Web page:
Why we can’t wait to return to the Metro.
When gaming is so dominated by blockbuster shooters, it’s often tricky for a series like Metro to stand out. Metro 2033 didn’t have the technical polish to rival the likes of Call of Duty and Halo, but it had a much more involved story and an atmosphere that put most other AAA titles to shame. We can only hope that the upcoming sequel will also offer this same sense of immersion. We’re already pretty excited about it but, just in case you’re still cynical, here are ten reasons you should be looking forward to Metro: Last Light.
The Quality of the Original
It’s an obvious point but, seeing as how the original was a pretty good game, it stands to rights that Last Light will follow in its footsteps. Yeah, there was some issues with Metro 2033, but it had more creative design elements than most of the 2010 catalogue put together. If Last Light keeps these going (and early previews indicate that it definitely will) whilst simultaneously rounding out its corners, it’ll have game of the year written all over it.
An Awesome Setting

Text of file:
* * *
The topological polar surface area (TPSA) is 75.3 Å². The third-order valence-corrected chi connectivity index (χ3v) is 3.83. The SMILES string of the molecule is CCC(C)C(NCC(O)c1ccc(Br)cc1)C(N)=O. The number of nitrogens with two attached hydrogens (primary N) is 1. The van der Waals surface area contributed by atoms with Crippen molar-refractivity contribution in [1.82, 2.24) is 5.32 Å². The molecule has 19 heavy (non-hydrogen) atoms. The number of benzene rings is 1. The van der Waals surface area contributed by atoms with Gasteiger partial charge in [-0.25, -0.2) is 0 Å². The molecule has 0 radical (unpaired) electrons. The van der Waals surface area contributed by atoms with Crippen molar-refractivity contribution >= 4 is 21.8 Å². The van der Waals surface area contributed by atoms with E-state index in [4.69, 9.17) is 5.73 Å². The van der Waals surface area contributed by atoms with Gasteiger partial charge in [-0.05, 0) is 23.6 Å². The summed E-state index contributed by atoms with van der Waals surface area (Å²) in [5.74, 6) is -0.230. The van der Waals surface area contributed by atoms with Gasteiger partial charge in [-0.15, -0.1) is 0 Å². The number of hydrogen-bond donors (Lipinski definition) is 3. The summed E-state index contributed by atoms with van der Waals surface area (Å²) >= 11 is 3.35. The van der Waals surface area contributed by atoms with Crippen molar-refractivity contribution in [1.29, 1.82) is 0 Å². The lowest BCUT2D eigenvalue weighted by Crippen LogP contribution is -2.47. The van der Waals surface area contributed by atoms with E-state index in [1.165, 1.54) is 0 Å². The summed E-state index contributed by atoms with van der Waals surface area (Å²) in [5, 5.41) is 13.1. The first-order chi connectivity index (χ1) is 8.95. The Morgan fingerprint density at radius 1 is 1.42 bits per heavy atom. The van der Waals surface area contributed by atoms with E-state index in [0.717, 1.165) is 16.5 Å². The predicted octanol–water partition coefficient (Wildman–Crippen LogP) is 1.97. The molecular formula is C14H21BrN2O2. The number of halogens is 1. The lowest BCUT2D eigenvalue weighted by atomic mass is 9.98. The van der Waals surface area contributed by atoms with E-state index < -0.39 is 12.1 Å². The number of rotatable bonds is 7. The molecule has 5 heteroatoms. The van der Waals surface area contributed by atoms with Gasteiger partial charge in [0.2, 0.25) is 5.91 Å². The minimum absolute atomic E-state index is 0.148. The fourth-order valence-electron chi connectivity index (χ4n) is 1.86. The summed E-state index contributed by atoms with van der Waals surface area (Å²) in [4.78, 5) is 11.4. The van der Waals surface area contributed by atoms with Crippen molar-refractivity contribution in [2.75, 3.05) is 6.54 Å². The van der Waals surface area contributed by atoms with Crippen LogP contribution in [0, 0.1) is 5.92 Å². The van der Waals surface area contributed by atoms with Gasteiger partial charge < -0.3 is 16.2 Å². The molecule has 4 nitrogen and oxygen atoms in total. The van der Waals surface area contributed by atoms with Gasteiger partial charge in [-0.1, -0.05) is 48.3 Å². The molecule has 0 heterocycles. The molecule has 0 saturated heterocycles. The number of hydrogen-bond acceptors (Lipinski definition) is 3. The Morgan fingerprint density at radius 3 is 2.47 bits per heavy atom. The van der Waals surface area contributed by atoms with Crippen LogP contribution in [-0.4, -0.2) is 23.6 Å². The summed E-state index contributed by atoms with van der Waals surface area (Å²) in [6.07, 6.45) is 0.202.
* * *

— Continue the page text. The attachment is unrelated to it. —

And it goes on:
Though the post-apocalyptic world is a very well worn trope these days, Dmitry Glukhovsky’s Metro novels managed to handle it with a certain panache that translates perfectly to Metro 2033 and Last Light. Just take the Venice level seen in previews for example. Far from the idyllic canal-centric city in north Italy, Metro’s Venice is an underground sewer chasm based around walkways suspended over toxic ooze. It might not be conventionally appealing, but there’s a certain ominous sublimity to the world of Metro that makes a nice break from the usual brawny khaki clad soldiers seen in stereotypical FPS games.
A More Intuitive HUD
One of the defining elements of Metro 2033 was it’s minimal heads up display, with protagonist Artyom’s watch being the only real form of HUD in the game. The HUD looks to remain just us subtle in Last Light, but the watch has been given a few upgrades to help the game mechanics run a bit smoother. The most exciting addition is a blue LED that lights up to show the player when they are lit up and visible, the light going out when you’re hidden in the shadows. This new binary approach to stealth also links in with Last Light’s…
A subtle approach was always welcome in Metro 2033, but unrealistically aware AI made it near impossible to stay hidden for long. Far from the all-seeing eyes of Metro 2033 AI, Last Light will supposedly sport more realism in how enemies detect threats in their environment. Artyom is also now more capable of distractions than ever before, with the opportunity to remove circuits and bulbs from light arrays in order to cause convenient distractions.